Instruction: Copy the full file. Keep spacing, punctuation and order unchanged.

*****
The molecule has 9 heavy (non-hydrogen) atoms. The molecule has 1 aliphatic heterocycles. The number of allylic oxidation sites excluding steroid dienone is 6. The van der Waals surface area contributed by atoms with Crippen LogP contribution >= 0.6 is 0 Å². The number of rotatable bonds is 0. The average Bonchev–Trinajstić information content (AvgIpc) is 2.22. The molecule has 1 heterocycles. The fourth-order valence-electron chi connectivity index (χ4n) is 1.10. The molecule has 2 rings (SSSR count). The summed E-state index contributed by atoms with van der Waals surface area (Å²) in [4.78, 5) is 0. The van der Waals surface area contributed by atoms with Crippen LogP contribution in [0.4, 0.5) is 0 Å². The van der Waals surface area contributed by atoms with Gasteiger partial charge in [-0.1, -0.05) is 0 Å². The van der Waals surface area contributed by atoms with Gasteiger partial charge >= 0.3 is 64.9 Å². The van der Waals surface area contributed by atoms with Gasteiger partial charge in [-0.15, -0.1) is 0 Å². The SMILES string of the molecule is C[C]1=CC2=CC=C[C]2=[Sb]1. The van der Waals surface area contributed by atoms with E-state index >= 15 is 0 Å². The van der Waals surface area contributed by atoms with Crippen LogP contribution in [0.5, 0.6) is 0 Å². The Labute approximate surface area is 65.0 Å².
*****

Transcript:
The molecule has 9 heavy (non-hydrogen) atoms. The molecule has 1 aliphatic heterocycles. The number of allylic oxidation sites excluding steroid dienone is 6. The van der Waals surface area contributed by atoms with Crippen LogP contribution >= 0.6 is 0 Å². The number of rotatable bonds is 0. The average Bonchev–Trinajstić information content (AvgIpc) is 2.22. The molecule has 1 heterocycles. The fourth-order valence-electron chi connectivity index (χ4n) is 1.10. The molecule has 2 rings (SSSR count). The summed E-state index contributed by atoms with van der Waals surface area (Å²) in [4.78, 5) is 0. The van der Waals surface area contributed by atoms with Crippen LogP contribution in [0.4, 0.5) is 0 Å². The van der Waals surface area contributed by atoms with Gasteiger partial charge in [-0.1, -0.05) is 0 Å². The van der Waals surface area contributed by atoms with Gasteiger partial charge >= 0.3 is 64.9 Å². The van der Waals surface area contributed by atoms with Gasteiger partial charge in [-0.15, -0.1) is 0 Å². The SMILES string of the molecule is C[C]1=CC2=CC=C[C]2=[Sb]1. The van der Waals surface area contributed by atoms with E-state index >= 15 is 0 Å². The van der Waals surface area contributed by atoms with Crippen LogP contribution in [0.5, 0.6) is 0 Å². The Labute approximate surface area is 65.0 Å².